women to design, implement and monitor budgets, policies and
programs to enhance the effectiveness of state spending to
promote women's rights.
17. Make education and
training accessible to women and girls living in unstable
environments and offer women training in leadership,
management, finance, land tenure, communication, peace and
security to promote their entry into state institutions,
particularly those in charge of security.
18. End impunity for
sexual violence and exploitation, whether by husbands, family
members, officials, or military or police personnel, and
establish special police and prosecutor units that include
women, trained to investigate and help prosecute crimes of
sexual and domestic violence.
19. Ensure that DDR
programs take into account the different needs of female and
male ex-combatants, combatant associates and dependents by
including women on demobilisation design committees, and
empower women to lobby and assist in reintegration efforts by
providing them with access to resources and training.
20. Implement laws to
end impunity for rape and sexual assault by punishing
perpetrators and facilitating survivors' access to timely and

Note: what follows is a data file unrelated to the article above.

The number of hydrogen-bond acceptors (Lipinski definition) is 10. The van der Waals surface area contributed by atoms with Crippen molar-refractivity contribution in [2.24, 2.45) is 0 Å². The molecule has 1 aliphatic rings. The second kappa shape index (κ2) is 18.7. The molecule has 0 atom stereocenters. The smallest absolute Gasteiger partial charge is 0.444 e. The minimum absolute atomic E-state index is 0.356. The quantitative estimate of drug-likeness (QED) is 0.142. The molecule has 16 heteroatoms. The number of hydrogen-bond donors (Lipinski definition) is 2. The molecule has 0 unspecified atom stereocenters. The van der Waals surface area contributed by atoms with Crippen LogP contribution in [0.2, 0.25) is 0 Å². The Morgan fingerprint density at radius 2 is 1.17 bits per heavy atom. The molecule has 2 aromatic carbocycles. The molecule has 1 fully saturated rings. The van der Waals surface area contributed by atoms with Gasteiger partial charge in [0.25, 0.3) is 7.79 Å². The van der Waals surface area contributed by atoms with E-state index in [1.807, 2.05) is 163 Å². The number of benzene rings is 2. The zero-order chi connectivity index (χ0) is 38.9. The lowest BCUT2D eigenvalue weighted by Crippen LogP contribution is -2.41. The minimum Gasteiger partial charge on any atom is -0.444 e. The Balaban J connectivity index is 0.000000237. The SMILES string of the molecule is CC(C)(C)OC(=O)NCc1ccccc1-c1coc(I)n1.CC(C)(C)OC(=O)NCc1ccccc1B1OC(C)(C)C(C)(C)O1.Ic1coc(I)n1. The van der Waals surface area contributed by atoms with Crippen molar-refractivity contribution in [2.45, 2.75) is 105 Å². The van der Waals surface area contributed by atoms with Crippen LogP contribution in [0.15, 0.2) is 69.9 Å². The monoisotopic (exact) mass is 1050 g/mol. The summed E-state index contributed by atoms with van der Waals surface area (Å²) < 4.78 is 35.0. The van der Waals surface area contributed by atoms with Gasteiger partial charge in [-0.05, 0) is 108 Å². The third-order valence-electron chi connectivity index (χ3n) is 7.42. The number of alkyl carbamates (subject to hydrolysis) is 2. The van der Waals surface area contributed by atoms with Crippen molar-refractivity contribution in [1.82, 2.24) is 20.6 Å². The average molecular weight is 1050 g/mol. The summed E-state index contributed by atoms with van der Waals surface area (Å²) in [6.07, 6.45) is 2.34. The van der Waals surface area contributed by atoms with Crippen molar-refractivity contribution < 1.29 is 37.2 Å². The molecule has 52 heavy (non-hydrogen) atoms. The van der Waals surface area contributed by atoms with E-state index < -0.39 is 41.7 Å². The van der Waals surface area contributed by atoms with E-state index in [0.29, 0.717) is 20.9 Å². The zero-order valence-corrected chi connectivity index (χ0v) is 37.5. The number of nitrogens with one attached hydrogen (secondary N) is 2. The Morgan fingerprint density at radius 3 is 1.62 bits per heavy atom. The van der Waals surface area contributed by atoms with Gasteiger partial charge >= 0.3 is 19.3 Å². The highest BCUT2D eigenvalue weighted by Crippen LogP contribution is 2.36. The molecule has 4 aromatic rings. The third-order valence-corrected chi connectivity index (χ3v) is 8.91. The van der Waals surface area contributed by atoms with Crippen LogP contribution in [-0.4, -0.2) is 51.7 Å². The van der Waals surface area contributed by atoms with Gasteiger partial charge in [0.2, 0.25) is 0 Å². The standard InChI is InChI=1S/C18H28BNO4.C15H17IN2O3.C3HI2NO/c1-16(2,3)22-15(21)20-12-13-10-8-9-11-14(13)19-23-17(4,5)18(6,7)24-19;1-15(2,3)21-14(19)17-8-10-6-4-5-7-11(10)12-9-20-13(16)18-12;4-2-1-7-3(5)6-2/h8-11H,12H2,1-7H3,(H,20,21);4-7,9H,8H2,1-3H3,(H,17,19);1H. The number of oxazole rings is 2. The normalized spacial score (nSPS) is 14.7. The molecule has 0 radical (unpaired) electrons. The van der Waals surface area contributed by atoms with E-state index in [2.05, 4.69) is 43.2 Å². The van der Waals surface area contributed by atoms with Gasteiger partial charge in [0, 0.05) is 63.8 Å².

appropriate judicial support and redress, and encourage the
International Criminal Court, when investigating war crimes
and crimes against humanity in Sudan, Congo and Uganda, to
prosecute gender-based violence, which has been ruled a crime
21. Open police and
military recruitment to women, ensure parity in all training,
including weapons handling, and institute recruitment and
training programs and policies, including quota systems, to
promote women police and army officers into senior positions.
cooperative forums for police and women peacemakers,
particularly in rural areas where police services rarely
exist, and in camps for internally displaced persons; train
women peace activists to record and report on crimes such as
domestic violence, rape, illicit weapons and other
security-related issues; and protect women informants,
witnesses and survivors from harassment, intimidation and
23. Support government
health institutions to provide healthcare for women in
conflict and high-violence zones and to offer free treatment
in cases of sexual violence.
24. Combat the spread of
HIV/AIDS, which is exacerbated by armed conflict, by offering
voluntary counselling, testing and anti-retroviral treatment;
prioritise health education and counselling on sexual violence
to help overcome the stigmatisation, exclusion and abandonment
of rape survivors, especially those who are HIV positive.
25. Facilitate women's
participation in regional and cross-border peacebuilding
forums, such as the Amani Forum in the Great Lakes region,
especially with regard to LRA incursions; assist
community-based organisations working to return women abducted
across borders and coordinate these efforts with the UN
peacekeeping missions in Sudan and Congo and Betty Bigombe's
mediation efforts in Uganda.
26. Ensure the primacy
of laws that honour and protect women's rights over customary
law and other traditional practices and guarantee the
enforcement of those laws; include men in discussions on
promoting women's rights.